C# is an object-oriented language developed by Microsoft to act as a worthy successor to C++ and Visual Basic. Like its close cousin, Java, it runs within a specialized environment, but a notable di?erence is that C# code is not interpreted. It is compiled ?rst to an intermediate code (CLI) and then before execution, it is JIT compiled to native code. Thus C# only ever runs in native code, which is a plus for high performance computing. Much of C# is the same as Java. At the language level, its object-oriented model is very similar in that it de?nes classes and interfaces, does not have multiple inheritance, and relies on garbage collection at runtime (known as ‘managed code’). C# has several new features which make it interesting for Java programmers. Those which we have identi?ed (not an exhaustive list) are:

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1. Better control of synchronized objects with the volatile modi?er. 2. Operator overloading as in C++ is allowed. 3. The switch statement can switch on strings (see section 3.1 for an excellent example of this feature). 4. The indexing operator [ ] is overloaded for all collections so that one can move seamlessly between arrays and more complex data structures such as hash tables as the need arises. 5. Input-output and ?le input-output is simpler than in Java, and also more powerful, with the introduction of format statements. 6. Objects can be serialized in binary and in XML. The XML format would typically be used across the network or between programs. 7. There is a Dispose method for deterministic control of releasing resources held by classes. 8. Structs (light weight objects) are available. They are allocated on the stack and are not subject to garbage collection. 9. Values are automatically converted to objects and back as required. 10. The foreach statement gives increased power to iteration over collections of objects (similar to, but much simpler than, the iterators in Java). 11. Properties are available for all data members of a class, giving a much cleaner and neater syntax for the de?nition of get and set. 12. Multidimensional arrays represent a contiguous block of memory and are therefore susceptible to the compiler loop optimizations expected for high performance computing. These are distinct from the normal jagged arrays of multiple objects which C# (and Java) has as default. 13. Verbatim strings avoid the use of escape characters, and allow multi-line strings, a feature which was essential for the development of the XML based GUI class described in section 3.1 14. Over?ow can be detected or ignored in expressions and type conversions. 15. Delegates provide callback functions, akin to functors in C++.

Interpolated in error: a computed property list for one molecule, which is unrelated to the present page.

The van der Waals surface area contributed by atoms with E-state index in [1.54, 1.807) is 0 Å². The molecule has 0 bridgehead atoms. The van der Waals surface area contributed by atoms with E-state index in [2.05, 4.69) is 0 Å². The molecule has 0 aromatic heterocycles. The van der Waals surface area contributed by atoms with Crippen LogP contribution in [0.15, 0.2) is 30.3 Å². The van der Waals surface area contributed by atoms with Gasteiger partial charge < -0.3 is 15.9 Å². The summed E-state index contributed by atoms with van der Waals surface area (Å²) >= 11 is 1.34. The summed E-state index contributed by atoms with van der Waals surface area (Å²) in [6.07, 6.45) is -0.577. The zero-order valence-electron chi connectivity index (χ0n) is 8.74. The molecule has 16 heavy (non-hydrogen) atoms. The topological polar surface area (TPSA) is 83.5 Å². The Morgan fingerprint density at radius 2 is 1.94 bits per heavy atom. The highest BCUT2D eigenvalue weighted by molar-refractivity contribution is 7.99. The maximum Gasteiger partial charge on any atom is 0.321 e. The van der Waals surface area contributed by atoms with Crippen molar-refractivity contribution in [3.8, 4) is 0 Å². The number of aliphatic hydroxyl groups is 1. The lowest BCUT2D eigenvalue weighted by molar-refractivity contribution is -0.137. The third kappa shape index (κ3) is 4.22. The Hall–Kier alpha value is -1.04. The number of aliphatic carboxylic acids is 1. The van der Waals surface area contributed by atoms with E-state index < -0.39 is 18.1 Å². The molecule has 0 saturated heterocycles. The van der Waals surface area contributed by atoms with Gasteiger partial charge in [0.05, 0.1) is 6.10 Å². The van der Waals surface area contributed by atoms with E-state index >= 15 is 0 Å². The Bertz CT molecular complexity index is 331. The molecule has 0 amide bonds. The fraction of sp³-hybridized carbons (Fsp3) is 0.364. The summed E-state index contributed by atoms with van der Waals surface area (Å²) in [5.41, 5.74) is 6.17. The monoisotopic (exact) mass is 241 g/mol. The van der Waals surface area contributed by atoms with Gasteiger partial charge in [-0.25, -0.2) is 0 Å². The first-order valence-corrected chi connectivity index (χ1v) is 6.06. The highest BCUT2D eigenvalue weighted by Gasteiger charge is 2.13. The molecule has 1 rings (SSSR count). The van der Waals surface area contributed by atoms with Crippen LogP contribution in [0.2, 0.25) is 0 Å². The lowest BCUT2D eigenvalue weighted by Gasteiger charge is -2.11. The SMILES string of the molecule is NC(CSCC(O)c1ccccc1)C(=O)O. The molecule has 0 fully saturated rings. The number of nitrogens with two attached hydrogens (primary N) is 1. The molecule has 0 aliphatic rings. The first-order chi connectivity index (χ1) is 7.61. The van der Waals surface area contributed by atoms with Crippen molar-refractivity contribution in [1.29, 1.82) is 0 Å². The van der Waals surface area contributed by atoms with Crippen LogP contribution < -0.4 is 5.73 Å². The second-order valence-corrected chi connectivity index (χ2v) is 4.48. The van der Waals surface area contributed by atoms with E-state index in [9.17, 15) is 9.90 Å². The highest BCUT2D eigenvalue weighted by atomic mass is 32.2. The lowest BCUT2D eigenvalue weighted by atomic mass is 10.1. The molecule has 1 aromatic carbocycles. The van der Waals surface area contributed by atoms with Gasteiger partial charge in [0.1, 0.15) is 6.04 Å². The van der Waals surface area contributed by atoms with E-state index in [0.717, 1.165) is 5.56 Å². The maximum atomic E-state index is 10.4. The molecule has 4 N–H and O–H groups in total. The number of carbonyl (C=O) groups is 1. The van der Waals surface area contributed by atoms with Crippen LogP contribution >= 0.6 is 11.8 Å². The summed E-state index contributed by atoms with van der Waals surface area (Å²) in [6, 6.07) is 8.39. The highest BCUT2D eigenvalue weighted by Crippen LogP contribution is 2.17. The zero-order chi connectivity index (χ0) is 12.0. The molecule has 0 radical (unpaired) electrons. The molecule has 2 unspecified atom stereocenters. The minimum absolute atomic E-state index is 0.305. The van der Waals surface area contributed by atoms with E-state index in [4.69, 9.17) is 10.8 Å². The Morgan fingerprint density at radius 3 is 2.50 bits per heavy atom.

On the debit side, C# does not have inner classes, dynamic class loading, strictfp (for enforcing IEEE 754 ?oating point) and of course cross-platform runnability. At present, C# is available only on Windows at industrial strength, although a FreeBSD Unix version exists for research purposes [13]. We have been programming small and large programs in C# for six months and have found it reliable, fast and easy to use. For a Java programmer, it is a remarkably familiar language base. What is di?erent is its supporting technologies, and of course all of its APIs (called namespaces). In what follows, we look at the some of the major technologies that enable Java and C# to co-exist. At this stage, there are several professional books on C#, such as [16] and also several independent online resources such as [3]. In addition, there are some independent comparisons of C# and Java, the best being those by [11] and [8]. To date there has not been a similar comparison of supporting technologies, but [14] aims to ?ll that gap.

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3.

Supporting technologies for Java and C#

There is an almost overwhelming range of supporting technologies for Java, and an equal number for C#. Some of them, such as http, XML and SOAP, are independent and shared by both languages. Others are speci?c to Java or to C# and do not have counterparts in the other camp, such as JavaBeans on the one hand and Web Forms on the other. It is clearly important to know which technologies are shared and which are not, and it is not always easy to make the distinction, since Sun and Microsoft, being vendors, have a vested interest in presenting technology in a propriety manner. For example, Sun calls its XML messaging capability JAXM and Microsoft’s distributed and reusable components are called ActiveX controls. A programmer trained in Java, say two or three years ago, is faced with two challenges: ? sifting out the new technologies that are relevant, and would enhance productivity ? learning how to integrate these into existing software successfully. We shall go through three high-pro?le technologies, and show how they can be used to great e?ect to bring C# into Java programs. These are XML, JNI and .NET Web Services. 3.1. Incorporating XML into Java and C#